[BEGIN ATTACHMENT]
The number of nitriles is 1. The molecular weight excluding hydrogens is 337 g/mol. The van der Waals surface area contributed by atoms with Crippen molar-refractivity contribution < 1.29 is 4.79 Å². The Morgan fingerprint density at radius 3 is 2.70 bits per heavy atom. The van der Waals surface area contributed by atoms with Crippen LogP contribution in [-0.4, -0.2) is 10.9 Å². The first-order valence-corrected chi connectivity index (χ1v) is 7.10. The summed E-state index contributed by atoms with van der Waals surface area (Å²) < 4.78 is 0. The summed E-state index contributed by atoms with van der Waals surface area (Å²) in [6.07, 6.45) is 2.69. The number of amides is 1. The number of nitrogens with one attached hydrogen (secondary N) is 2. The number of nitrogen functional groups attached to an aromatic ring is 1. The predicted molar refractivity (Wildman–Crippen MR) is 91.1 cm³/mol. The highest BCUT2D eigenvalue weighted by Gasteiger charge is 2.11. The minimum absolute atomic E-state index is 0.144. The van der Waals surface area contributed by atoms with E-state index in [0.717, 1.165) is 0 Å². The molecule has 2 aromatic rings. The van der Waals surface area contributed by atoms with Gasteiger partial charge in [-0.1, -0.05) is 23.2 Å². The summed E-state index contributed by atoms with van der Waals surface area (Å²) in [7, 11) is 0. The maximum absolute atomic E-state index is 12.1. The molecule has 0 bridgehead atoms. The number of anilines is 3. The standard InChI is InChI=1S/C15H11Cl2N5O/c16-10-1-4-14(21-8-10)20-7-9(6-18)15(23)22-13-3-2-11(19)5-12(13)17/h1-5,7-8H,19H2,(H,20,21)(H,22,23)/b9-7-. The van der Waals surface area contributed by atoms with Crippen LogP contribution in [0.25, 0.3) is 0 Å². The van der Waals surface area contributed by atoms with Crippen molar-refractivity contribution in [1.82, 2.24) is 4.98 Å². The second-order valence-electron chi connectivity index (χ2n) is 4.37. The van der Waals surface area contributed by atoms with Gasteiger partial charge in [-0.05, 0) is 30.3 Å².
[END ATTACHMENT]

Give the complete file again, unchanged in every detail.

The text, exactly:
The number of nitriles is 1. The molecular weight excluding hydrogens is 337 g/mol. The van der Waals surface area contributed by atoms with Crippen molar-refractivity contribution < 1.29 is 4.79 Å². The Morgan fingerprint density at radius 3 is 2.70 bits per heavy atom. The van der Waals surface area contributed by atoms with Crippen LogP contribution in [-0.4, -0.2) is 10.9 Å². The first-order valence-corrected chi connectivity index (χ1v) is 7.10. The summed E-state index contributed by atoms with van der Waals surface area (Å²) < 4.78 is 0. The summed E-state index contributed by atoms with van der Waals surface area (Å²) in [6.07, 6.45) is 2.69. The number of amides is 1. The number of nitrogens with one attached hydrogen (secondary N) is 2. The number of nitrogen functional groups attached to an aromatic ring is 1. The predicted molar refractivity (Wildman–Crippen MR) is 91.1 cm³/mol. The highest BCUT2D eigenvalue weighted by Gasteiger charge is 2.11. The minimum absolute atomic E-state index is 0.144. The van der Waals surface area contributed by atoms with E-state index in [0.717, 1.165) is 0 Å². The molecule has 2 aromatic rings. The van der Waals surface area contributed by atoms with Gasteiger partial charge in [-0.1, -0.05) is 23.2 Å². The summed E-state index contributed by atoms with van der Waals surface area (Å²) in [7, 11) is 0. The maximum absolute atomic E-state index is 12.1. The molecule has 0 bridgehead atoms. The number of anilines is 3. The standard InChI is InChI=1S/C15H11Cl2N5O/c16-10-1-4-14(21-8-10)20-7-9(6-18)15(23)22-13-3-2-11(19)5-12(13)17/h1-5,7-8H,19H2,(H,20,21)(H,22,23)/b9-7-. The van der Waals surface area contributed by atoms with Crippen LogP contribution in [0.25, 0.3) is 0 Å². The van der Waals surface area contributed by atoms with Crippen molar-refractivity contribution in [1.82, 2.24) is 4.98 Å². The second-order valence-electron chi connectivity index (χ2n) is 4.37. The van der Waals surface area contributed by atoms with Gasteiger partial charge in [-0.05, 0) is 30.3 Å².